I’m frequently asked for tips and tactics which people can use to be certain they are making the most of their career.
Obviously there are many lists and books out there on the subject. And based on those, it seems there are many “experts” who can provide the reader with all the tools they’ll need to get ahead. People with backgrounds in human resources, consulting, coaching, and other fields as well appear to making a good living simply by addressing this need.
So why are there so many individuals who are totally dissatisfied with how they’re doing?
Over the past 30 or so years, I’ve had the chance to work with and meet some really successful people. I’ve been fortunate enough to spend time with the chairmen of a diverse group of large companies like AT&T, Cablevision, DIRECTV and Hudson’s Bay Company. When he was the president, I was invited to have breakfast with Bill Clinton. During my career I’ve witnessed firsthand as successful people crashed and burned in their jobs. I’ve also seen individuals who were considered failures become huge success stories. At some stage I started asking these people about how they achieved what they did. Was there a magic bullet they used? Could there be a common thread in their career success – or was there really an element of luck?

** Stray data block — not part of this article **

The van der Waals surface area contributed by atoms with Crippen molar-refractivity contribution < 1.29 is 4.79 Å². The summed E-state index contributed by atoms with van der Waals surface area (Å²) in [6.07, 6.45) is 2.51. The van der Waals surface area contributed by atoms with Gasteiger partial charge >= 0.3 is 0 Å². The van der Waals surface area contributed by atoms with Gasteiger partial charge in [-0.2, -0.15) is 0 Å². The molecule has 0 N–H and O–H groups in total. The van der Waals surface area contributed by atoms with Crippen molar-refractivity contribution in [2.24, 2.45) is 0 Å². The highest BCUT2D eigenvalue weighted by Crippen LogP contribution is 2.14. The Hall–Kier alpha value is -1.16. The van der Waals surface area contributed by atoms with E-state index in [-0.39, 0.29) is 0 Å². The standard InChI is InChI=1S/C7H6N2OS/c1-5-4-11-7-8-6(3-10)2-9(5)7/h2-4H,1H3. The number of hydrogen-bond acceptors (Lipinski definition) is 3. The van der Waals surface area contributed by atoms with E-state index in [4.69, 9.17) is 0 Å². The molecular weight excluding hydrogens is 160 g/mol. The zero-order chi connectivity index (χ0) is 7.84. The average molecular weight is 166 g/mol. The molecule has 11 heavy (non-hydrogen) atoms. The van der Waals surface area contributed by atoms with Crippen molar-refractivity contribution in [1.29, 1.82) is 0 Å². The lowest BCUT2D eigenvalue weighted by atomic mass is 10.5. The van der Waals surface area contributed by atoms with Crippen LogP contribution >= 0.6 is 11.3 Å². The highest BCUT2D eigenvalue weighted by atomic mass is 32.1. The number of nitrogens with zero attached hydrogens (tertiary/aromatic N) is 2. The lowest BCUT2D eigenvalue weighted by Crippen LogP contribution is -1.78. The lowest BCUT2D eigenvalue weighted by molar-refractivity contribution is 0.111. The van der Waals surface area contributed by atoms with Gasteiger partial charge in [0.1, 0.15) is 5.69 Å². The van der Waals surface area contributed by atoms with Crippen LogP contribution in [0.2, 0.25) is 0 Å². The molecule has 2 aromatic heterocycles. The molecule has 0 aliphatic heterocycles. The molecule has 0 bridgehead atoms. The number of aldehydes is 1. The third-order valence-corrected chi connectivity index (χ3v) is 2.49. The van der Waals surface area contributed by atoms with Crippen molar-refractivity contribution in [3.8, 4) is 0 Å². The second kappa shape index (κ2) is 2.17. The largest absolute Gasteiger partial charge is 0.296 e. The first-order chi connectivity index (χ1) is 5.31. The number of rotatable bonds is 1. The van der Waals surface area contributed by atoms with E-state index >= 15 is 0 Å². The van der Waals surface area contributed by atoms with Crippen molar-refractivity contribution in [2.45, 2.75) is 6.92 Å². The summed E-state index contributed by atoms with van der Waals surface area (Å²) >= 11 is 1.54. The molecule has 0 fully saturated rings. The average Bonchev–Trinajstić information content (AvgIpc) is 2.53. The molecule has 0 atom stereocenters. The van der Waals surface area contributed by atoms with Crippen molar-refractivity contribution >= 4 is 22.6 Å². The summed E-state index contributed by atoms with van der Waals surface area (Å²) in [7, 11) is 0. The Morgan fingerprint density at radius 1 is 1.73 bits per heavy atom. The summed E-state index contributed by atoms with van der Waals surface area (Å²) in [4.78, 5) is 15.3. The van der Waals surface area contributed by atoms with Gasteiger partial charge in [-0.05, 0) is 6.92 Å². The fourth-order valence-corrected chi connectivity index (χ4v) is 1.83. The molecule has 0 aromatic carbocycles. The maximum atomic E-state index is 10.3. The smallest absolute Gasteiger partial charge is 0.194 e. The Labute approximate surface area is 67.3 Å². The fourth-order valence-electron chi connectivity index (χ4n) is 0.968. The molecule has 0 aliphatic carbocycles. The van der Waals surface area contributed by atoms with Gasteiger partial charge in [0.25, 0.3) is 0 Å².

I found out that almost everyone I asked this question shared one thing in common.
They all had a plan.
I know that to some of you reading this, it may sound too “easy”. Can one’s career success be strongly impacted by the simple activity of planning? The short answer is – ABSOLUTELY.
If you don’t have a plan, don’t feel bad. According to our research, about 86% of people don’t have a plan for their life. That means they get up every day and put their future in the hands of others. I’m all for trust, but expecting others to look after me makes me nervous.
But some people say things like:
“If I work hard, my performance will get me ahead.” Or,
“I’m in a growth industry.”
Many will point to their salaries and titles as evidence that no plan is needed because they are doing well without one.
My responses are always the same:
How do you know you couldn’t be doing much better?
How do you determine you are as successful as you could be?
Successful career strategists don’t compare themselves to those around them as much as they do to their own standards of performance. For them, the race is with themselves.
If you don’t have a plan for your career, how do you check-in occasionally to see how you are doing? What measurement do you use to calculate what’s required to move the next level and within a set period of time?
There’s a reason why organizations and businesses spend so much time looking ahead and planning how they are going to succeed in an ever-more difficult environment.
If you think you can achieve your goals doing things differently than successful organizations or very-successful people, I urge you to think again. Take a lesson from the 14% of the population who tell us they have plans for their career success. Make your own plan. Now.